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Showing posts from November, 2017

The importance of imagination and play

By Brian McNeill Taking a break from our technology-driven society has given me new opportunity to think about my growing up years. It was a time of very few school opportunities and of family financial struggles. It was also a time where I developed creativity and imagination. "If you can dream it, you can do it!”  - Walt Disney I grew up in the 1970s and 80s on a small dairy farm. The closest town was more than 10 miles away. As a young person it seemed like we lived on an island. I remember my excitement when the Sears catalog would arrive at our home. I’d thumb through each page, encountering toys of every shape, color and design. I would never be able to own those toys, but the pictures inspired me to play. I used boxes, markers and anything I could find to replicate the toys in those catalogs. My imagination helped me create items I couldn't buy. In his book Play: How it Shapes the Brain, Opens the Imagination, and Invigorates the Soul , Stuart Brown says: “By

Getting back to youth work basics

By Kari Robideau Recently I have been reviewing our Youth Work Matters curriculum with a team of colleagues. This process has caused me to review the basics of the positive youth development approach to youth work. It's reminding me why we do what we do - and why we do it the way we do it. Positive youth development focuses on promoting young people’s strengths and giving them opportunities to grow.  Youth workers do their work with three basic ideas in mind:  the field of youth development,  supporting youth needs and the youth worker him or herself. Field of youth development The foundational research and theory that support the field of youth development grounds everything we do! An early influencer of the positive youth development approach was the University of Minnesota’s own Gisela Knopka. She introduced the concept of basic youth needs for healthy development. Our premise is that every young person seeks to meet these needs and youth programs help them to do that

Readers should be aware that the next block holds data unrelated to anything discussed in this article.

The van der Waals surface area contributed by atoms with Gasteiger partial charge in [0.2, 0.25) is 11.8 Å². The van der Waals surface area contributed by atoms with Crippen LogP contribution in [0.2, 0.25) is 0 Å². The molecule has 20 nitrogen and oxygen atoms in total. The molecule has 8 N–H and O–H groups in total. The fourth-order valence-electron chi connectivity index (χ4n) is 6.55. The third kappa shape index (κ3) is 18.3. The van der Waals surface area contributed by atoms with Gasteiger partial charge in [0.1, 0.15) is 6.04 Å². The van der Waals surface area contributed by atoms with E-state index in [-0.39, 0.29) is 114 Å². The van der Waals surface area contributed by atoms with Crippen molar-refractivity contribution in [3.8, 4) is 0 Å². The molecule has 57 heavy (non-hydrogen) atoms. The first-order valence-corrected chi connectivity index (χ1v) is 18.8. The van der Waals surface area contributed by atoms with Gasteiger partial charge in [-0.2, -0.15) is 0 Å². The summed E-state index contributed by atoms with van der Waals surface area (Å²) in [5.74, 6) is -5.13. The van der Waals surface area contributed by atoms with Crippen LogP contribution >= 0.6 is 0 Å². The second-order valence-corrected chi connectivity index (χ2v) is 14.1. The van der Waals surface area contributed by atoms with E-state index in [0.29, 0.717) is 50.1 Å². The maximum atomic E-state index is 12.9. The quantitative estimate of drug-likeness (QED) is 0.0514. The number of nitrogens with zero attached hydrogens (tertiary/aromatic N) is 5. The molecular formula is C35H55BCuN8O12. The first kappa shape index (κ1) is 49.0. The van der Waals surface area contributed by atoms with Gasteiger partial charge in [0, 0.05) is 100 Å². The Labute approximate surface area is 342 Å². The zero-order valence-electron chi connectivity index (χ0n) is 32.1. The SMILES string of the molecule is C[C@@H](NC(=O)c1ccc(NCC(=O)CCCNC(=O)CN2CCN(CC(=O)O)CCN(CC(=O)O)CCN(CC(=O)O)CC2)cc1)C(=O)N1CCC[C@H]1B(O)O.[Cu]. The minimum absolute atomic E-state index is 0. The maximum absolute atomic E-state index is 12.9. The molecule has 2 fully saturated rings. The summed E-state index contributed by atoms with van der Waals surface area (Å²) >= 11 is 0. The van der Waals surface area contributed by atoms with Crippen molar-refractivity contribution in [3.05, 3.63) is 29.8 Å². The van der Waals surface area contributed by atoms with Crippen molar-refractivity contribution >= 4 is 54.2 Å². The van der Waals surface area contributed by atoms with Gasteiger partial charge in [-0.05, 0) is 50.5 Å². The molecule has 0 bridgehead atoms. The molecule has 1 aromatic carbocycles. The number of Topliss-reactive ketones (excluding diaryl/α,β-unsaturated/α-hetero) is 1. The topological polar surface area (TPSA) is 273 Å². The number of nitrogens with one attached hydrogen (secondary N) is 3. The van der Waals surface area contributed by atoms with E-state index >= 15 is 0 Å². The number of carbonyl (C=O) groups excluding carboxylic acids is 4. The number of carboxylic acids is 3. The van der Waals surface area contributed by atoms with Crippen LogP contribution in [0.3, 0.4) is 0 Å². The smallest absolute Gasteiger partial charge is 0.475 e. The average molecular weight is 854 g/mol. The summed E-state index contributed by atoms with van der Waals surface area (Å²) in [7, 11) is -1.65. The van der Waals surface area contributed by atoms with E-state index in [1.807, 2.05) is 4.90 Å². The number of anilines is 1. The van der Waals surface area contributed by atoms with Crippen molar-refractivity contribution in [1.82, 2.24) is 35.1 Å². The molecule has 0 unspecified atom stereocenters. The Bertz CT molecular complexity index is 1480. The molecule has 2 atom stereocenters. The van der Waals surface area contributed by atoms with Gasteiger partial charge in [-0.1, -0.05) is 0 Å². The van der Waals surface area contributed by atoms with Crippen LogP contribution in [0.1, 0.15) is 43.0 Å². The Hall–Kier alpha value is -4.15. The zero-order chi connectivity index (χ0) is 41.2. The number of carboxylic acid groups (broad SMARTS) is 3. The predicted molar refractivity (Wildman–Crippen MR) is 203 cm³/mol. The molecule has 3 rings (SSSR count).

Clean up your charts in five easy steps

By Samantha Grant Evaluators spend a lot of time creating reports and presentations to share data with stakeholders. In the last decade, we've become much more aware of the way in which we package our data to get audiences to pay attention. We know that dense reports with no charts or pictures get filed in the "will read someday" pile, so evaluators focus on making reports that people will actually read. One way to do that is to add charts for variety, color and emphasis. You've probably created a report or presentation with a chart. Chances are that when you did, you inserted the default Excel chart. But the Excel default doesn't make well designed charts. I have created the following video with five easy steps to help you to clean up your charts and to make your reports and presentations more readable.

The power of storytelling to foster understanding

By Jessica Pierson Russo We all want to feel a sense of harmony, but when prejudice and intolerance prevails within a group, harmony can seem impossible. The reasons for intercultural conflict are complex, and the task of working on solutions is daunting. But … do they have to be? What if we spent more time listening to others’ stories? What if we spent more time learning to tell our own? Would we then care more about each other’s well being?